Integrate dj-database-url into Django

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Kenneth Reitz

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May 24, 2017, 2:05:18 PM5/24/17
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dj-database-url gives Django developers two main things:

1. the ability to represent their database settings via a string (a-la sqlalchemy); very useful for environmnent variables and 12factor apps.
2. it will automatically use the DATABASE_URL environment variable, if present.

I'm not sure if #2 is appropriate for Django Core (but it would be nice, as Gunicorn supports both PORT and WEB_CONCURRENCY), but I know #1 is perfect.

This plan has previously been discussed (at a conference, DjangoCon EU in Zurich, long ago) and approved by JKM, before his role at Heroku, if that is helpful information.

I think this change would vastly improve the usability of Django, and would be an excellent and simple move for the project.

Many thanks for your consideration. <3

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https://code.djangoproject.com/ticket/28236

Florian Apolloner

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May 24, 2017, 2:31:23 PM5/24/17
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Hi Kenneth,

I think there are a few things to consider before we can merge/reuse dj-database-url.

 * How are third party backends going to fit into this scheme?
 * What about other options like CACHES which very much suffers from the same problem.

Cheers,
Florian

Kenneth Reitz

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May 24, 2017, 2:41:31 PM5/24/17
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I don't think the code will be able to be re-used as much as the idea/ux/functionality that it provides.

I can imagine any backend being able to convert from a url string with some methods (e.g. `detect_url` (bool return) and `parse_url` (settings dict return type).)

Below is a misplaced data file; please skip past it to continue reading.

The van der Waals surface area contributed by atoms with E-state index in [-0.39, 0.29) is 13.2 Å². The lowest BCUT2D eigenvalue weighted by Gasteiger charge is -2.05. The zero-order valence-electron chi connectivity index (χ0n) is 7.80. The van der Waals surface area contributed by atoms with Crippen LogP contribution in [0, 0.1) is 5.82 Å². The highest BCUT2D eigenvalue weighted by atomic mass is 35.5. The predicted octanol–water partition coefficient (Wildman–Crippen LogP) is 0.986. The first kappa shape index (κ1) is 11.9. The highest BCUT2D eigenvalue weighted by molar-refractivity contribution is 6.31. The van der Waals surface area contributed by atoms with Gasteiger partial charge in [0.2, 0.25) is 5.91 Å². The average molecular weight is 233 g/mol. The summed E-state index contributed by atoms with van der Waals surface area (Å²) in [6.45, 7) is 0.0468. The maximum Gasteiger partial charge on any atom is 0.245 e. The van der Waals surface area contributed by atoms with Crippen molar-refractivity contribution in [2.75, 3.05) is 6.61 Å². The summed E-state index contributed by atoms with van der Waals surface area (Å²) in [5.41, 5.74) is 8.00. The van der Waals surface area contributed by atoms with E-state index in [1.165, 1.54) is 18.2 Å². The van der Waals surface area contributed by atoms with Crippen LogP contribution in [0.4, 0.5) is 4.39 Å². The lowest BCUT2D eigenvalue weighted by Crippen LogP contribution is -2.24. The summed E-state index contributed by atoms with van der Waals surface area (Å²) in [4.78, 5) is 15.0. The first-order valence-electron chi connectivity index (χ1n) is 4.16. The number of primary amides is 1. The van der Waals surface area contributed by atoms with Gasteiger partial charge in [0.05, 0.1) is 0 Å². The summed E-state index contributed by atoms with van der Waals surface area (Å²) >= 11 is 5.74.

Perhaps the same scheme could be applied to caches as well.

Kenneth Reitz

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May 24, 2017, 2:43:52 PM5/24/17
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Ah, I see what you're saying about third-party backends.

I imagine that you'd have to be able to merge a url string with a settings dict (one overrides the other). This is how usage of that functionality is manually provided in dj-database-url.

Tom Forbes

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May 24, 2017, 3:21:34 PM5/24/17
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My two cents: connection strings/database URI's are a feature I've sorely missed in Django.

Built-in functionality to convert environment variables like DJANGO_DB_DEFAULT (or more generally DJANGO_DB_*key*) into the relevant DATABASE setting would make some deployment situations a lot simpler. Currently, unless you use dj-database-uri you have to define a bunch of ad-hoc DB_USER/DB_PASSWORD etc env variables and price the dictionary together yourself.

How does this library complex keys like OPTIONS, TEST or DEPENDENCIES?

To help support third part backends: perhaps the scheme portion of the URI could be either a relative import from django.db.backends or an absolute import to a third party library? It seems URI schemes can have dots and underscores in them, so they can be python package paths.

I.e sqlite3://xyz would resolve go django.db.backends.sqlite3, but sqlserver_ado://xyz would resolve to the third party django-mssql engine via an absolute import.

Not sure how to handle arbitrary extra settings though.

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Aymeric Augustin

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May 25, 2017, 3:46:56 AM5/25/17
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Hello,

I'm wondering what the exact definition of the URL format is. Is it specified somewhere? Or is it just:

[engine]://[username]:[password]@[host]:[port]/[name]

where we create arbitrary [engine] values in an ad-hoc fashion?

On 24 May 2017, at 21:21, Tom Forbes <t...@tomforb.es> wrote:

My two cents: connection strings/database URI's are a feature I've sorely missed in Django.